The 80-20 Rule states that a small number of causes (20%) is responsible for a large percentage (80%) of the effect.
In 1906, Italian economist Vilfredo Pareto created a mathematical formula to describe the unequal distribution of wealth in his country, observing that twenty percent of the people owned eighty percent of the wealth. In the late 1940s, Dr. Joseph M. Juran inaccurately attributed the 80/20 Rule to Pareto, calling it Pareto’s Principle. While it may be misnamed, Pareto’s Principle or Pareto’s Law as it is sometimes called, can be a very effective tool to help you manage effectively.
After Pareto made his observation and created his formula, many others observed similar phenomena in their own areas of expertise. Quality Management pioneer, Dr. Joseph Juran, working in the US in the 1930s and 40s recognized a universal principle he called the “vital few and trivial many” and reduced it to writing. In an early work, a lack of precision on Juran’s part made it appear that he was applying Pareto’s observations about economics to a broader body of work. The name Pareto’s Principal stuck, probably because it sounded better than Juran’s Principle.
As a result, Dr. Juran’s observation of the “vital few and trivial many”, the principle that 20 percent of something always are responsible for 80 percent of the results, became known as Pareto’s Principle or the 80/20 Rule.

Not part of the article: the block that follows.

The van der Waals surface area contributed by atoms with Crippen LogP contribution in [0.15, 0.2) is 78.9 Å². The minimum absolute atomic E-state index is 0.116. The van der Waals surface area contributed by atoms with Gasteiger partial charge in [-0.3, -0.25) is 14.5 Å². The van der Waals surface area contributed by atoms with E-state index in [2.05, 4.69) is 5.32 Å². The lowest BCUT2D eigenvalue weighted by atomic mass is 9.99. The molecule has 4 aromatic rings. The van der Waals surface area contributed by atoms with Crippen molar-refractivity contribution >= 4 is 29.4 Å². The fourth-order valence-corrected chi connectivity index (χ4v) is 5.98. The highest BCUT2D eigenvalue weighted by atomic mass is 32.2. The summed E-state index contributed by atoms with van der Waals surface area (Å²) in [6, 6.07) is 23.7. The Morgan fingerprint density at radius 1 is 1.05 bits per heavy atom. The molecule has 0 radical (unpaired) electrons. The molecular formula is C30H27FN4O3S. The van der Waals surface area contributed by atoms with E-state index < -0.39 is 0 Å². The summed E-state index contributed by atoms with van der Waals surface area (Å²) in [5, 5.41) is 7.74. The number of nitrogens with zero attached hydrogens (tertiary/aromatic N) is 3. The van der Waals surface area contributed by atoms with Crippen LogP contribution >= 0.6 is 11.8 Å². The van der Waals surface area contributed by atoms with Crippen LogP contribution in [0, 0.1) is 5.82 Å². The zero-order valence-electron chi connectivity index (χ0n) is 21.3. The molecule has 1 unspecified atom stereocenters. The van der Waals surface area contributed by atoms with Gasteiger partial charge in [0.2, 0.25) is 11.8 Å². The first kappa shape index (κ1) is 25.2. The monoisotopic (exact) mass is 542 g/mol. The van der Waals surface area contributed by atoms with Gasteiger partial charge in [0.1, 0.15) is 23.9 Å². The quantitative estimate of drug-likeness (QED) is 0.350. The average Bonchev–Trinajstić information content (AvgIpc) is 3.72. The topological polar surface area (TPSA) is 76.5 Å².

What it means
The 80/20 Rule means that in anything a few (20 percent) are vital and many(80 percent) are trivial. In Pareto’s case it meant 20 percent of the people owned 80 percent of the wealth. In Juran’s initial work he identified 20 percent of the defects causing 80 percent of the problems. Project Managers know that 20 percent of the work (the first 10 percent and the last 10 percent) consume 80 percent of your time and resources. You can apply the 80/20 Rule to almost anything, from the science of management to the physical world.
In our business I think you’ll find 80 percent of your successes will come from 20 percent of your prospects.
How it can help you
The value of the Pareto Principle for us is that it reminds you to focus on the 20 percent that matters. Of the things you do during your day, only 20 percent really matter. Those 20 percent produce 80 percent of your results. Identify and focus on those things.
Pareto’s Principle, the 80/20 Rule, should serve as a daily reminder to focus 80 percent of your time and energy on the 20 percent of your work that is really important. Don’t just “work smart”, work smart on the right things.